II.

To support their claims that the three year statute of limitations has run, the taxpayers rely principally on Dowell v. Commissioner, 614 F.2d 1263 (10th Cir. 1980), and the cases which have followed it. Britton v. U.S., 532 F. Supp. 275 (D. Vt. 1981), aff'd without opinion (2d Cir. April 15, 1982); Klemp v. Commissioner, 77 T.C. 201 (1981), on appeal (9th Cir. No. 81-7744); see also, Espinoza v. Commissioner, 78 T.C. 412 (1982); Kramer v. Commissioner, 1982 T.C. Memo 308, 44 T.C.M. (CCH) 42 (1982); Elliott Liroff v. Commissioner, 1982 T.C. Memo 308, 44 T.C.M. (CCH) 42 (1982); Deyel v. Commissioner, 1982 T.C. Memo 311, 44 T.C.M. (CCH) 45 (1982); Richard B. Liroff v. Commissioner, 1982 T.C. Memo 312, 44 T.C.M. (CCH) 47 (1982); Nesmith v. Commissioner, 1981 T.C. Memo 561, 42 T.C.M. (CCH) 1269 (1981); appeal docketed, No. 82-4162 (5th Cir. April 29, 1982) (all following Klemp). The Dowell court held that a fraudulent return was in effect no return at all, because the taxpayer had failed to evince "an honest and genuine effort to satisfy the law" within the meaning of Zellerbach Paper Co. v. Helvering, 293 U.S. 172, 79 L. Ed. 264, 55 S. Ct. 127 (1934), and John D. Alkire Inv. Co. v. Nicholas, 114 F.2d 607 (10th Cir. 1940).*fn4 It then reasoned that the filing of a non-fraudulent, amended return subsequent to the filing of a false and fraudulent original return would have exactly the same effect as the filing of a late original return following the fraudulent failure to file any return at all. Because in Bennett v. Commissioner, 30 T.C. 114 (1958), acq. 1958-2, C.B. 3, the Tax Court had held that the late filing of a non-fraudulent return began the running of the general three year statute of limitations, the court in Dowell concluded that the filing of a non-fraudulent amended return after the filing of an original fraudulent return also started the running of the limitations period. We disagree.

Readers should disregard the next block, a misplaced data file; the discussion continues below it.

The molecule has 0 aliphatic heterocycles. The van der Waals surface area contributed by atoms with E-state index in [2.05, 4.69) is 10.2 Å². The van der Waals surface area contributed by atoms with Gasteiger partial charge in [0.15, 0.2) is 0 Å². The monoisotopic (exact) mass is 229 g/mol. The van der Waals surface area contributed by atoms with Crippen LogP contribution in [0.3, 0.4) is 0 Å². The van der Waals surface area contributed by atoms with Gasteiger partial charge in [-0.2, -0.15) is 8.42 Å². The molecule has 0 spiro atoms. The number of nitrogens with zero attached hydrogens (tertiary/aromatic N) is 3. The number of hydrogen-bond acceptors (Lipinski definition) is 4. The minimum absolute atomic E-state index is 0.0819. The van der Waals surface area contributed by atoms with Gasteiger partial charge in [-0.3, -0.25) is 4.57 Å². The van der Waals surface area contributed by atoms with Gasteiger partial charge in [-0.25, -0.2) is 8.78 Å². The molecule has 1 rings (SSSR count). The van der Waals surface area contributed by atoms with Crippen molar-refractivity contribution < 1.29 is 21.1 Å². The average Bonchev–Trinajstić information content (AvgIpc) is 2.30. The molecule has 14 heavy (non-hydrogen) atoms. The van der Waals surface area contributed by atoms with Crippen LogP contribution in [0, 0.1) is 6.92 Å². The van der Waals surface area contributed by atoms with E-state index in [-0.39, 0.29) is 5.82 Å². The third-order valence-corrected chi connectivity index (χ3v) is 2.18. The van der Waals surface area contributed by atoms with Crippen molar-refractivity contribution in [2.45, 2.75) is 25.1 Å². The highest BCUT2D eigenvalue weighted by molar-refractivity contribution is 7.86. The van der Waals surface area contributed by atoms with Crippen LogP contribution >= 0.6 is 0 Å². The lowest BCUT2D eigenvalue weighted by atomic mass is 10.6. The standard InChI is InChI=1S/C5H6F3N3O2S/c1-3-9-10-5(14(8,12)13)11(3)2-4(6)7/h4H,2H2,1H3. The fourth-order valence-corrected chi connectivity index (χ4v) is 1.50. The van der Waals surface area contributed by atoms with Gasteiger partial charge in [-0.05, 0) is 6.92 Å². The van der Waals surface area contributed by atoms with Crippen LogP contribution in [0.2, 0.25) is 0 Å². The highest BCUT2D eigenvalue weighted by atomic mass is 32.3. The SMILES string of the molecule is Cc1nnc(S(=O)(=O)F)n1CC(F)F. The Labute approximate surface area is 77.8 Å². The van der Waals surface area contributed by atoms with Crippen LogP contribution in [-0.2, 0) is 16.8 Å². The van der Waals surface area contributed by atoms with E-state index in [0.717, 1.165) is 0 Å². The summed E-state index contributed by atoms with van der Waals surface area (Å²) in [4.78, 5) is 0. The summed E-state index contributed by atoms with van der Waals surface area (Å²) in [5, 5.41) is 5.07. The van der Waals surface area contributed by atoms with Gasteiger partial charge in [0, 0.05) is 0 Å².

Section 6501(c) (1) is clear on its face. It permits the Commissioner "in the case of a false or fraudulent return with the intent to evade tax" to assess the tax or proceed in court without an assessment " at any time." 26 U.S.C. § 6501(c) (1) (emphasis added). There is nothing in the statute, its legislative history, or the regulations to indicate that the subsequent filing of an amended return has any effect on this provision.*fn5

Original returns which are filed late, in contrast, are dealt with explicitly in section 6501(a):

Except as otherwise provided in this section, the amount of any tax imposed by this title shall be assessed within 3 years after the return was filed (whether or not such return was filed on or after the date prescribed).

(Emphasis added.) There is no comparable language relating to fraudulent original returns, and we have no reason to believe that Congress acted inadvertently when it ...